The Australian cassowary is a large, heavy, endangered, flightless bird that lives in the rain forests of northeastern Australia and Papua New Guinea among dense, tropical plants and trees. It’s an absolute favourite for Australians involved in bird watching and photographers from around the country love to take shots. Like its fellow ratite the Emu, it’s feathers are more like fur or hairs than true feathers, and its wings are tiny, fairly useless and have a few quills. The skin on its head and neck are bare. The neck can be blue and the wattle that hangs from it, red. The pattern of the neck and wattle colours vary with age. The cassowary also has scaly legs and three toes on each foot. All of them have sharp claws, but the outer toe has a distinctly claw-like blade that can grow up to 12 cm long. More about this blade later.
A cassowary grows a bony casque on top of its head that might protect the bird as it races, head lowered, through the thick vegetation of the forests where it lives. The cassowary has a narrow bill that’s good for eating fallen fruit, plants, seeds and, occasionally, small animals and carrion. The cassowary also has a great repertoire of sounds. These include quite loud booms, rumbles, hisses and roars, and some scientists wonder if their casques help amplify these sounds. A female cassowary is larger than the male and tends to have brighter colours on her neck and wattle. Her casque is also a bit taller. Cassowaries can grow to about 170 cm long, and can weight up to 59 kg. They’ve been known to live up to forty years in captivity.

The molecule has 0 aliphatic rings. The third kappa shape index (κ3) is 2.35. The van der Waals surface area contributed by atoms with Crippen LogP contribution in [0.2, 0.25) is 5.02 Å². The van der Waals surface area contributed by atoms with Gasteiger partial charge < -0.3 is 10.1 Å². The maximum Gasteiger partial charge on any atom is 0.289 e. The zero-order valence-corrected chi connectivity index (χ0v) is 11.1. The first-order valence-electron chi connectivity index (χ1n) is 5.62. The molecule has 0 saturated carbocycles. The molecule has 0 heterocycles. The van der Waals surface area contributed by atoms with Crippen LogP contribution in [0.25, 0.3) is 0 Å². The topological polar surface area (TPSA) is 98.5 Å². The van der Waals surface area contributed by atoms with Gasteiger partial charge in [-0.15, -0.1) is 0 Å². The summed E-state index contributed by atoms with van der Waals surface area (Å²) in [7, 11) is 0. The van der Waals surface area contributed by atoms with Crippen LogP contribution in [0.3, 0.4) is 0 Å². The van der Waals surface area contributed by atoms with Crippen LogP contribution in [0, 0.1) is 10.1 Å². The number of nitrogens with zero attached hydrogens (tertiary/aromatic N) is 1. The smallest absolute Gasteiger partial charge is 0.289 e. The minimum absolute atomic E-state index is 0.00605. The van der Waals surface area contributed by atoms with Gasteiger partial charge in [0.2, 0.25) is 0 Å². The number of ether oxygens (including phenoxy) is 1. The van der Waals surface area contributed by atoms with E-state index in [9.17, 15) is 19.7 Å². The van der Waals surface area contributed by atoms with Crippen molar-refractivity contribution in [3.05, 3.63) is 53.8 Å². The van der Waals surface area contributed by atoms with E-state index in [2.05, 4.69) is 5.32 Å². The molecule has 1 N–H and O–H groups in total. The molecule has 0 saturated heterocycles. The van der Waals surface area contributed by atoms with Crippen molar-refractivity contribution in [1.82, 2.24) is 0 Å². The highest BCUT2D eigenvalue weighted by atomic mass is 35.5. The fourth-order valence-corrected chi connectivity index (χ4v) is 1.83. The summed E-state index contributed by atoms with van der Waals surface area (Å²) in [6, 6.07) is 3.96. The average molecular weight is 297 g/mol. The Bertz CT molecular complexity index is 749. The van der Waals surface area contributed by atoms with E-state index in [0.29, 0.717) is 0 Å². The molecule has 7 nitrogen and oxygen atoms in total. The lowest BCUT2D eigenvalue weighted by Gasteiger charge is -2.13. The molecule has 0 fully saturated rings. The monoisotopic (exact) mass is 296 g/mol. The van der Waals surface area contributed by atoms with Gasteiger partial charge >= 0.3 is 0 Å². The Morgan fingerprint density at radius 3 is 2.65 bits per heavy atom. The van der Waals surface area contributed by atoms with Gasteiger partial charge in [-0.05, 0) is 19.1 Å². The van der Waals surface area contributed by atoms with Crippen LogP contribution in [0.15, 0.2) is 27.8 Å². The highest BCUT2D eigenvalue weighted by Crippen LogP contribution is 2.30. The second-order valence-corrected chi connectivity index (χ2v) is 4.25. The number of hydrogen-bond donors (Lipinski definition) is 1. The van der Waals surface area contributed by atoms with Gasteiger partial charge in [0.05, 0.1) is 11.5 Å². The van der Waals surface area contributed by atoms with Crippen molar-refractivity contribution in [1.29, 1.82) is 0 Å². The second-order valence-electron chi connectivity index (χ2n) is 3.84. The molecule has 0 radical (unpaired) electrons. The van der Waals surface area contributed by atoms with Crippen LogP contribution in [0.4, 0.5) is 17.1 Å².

The cassowary is mostly solitary, but during the breeding season the female will often mate with more than one male, and go from one nest to the other and lay clutches of four to eight eggs in the nests the males have built. Cassowaries breed in the winter, in June and July. The eggs, which can be bright emerald green, are prized by collectors. The chicks are downy and striped and are exclusively cared for by their father till they become independent at about nine months old. Cassowaries become sexually mature at around three years of age.
Though cassowaries are usually shy, they will fight if they’re cornered or if their chicks come under threat. The long blade discussed above can inflict a fatal gash, and even a simple kick can cause damage. However, cassowary attacks are rarer than most people believe.
More info on the Cassowary here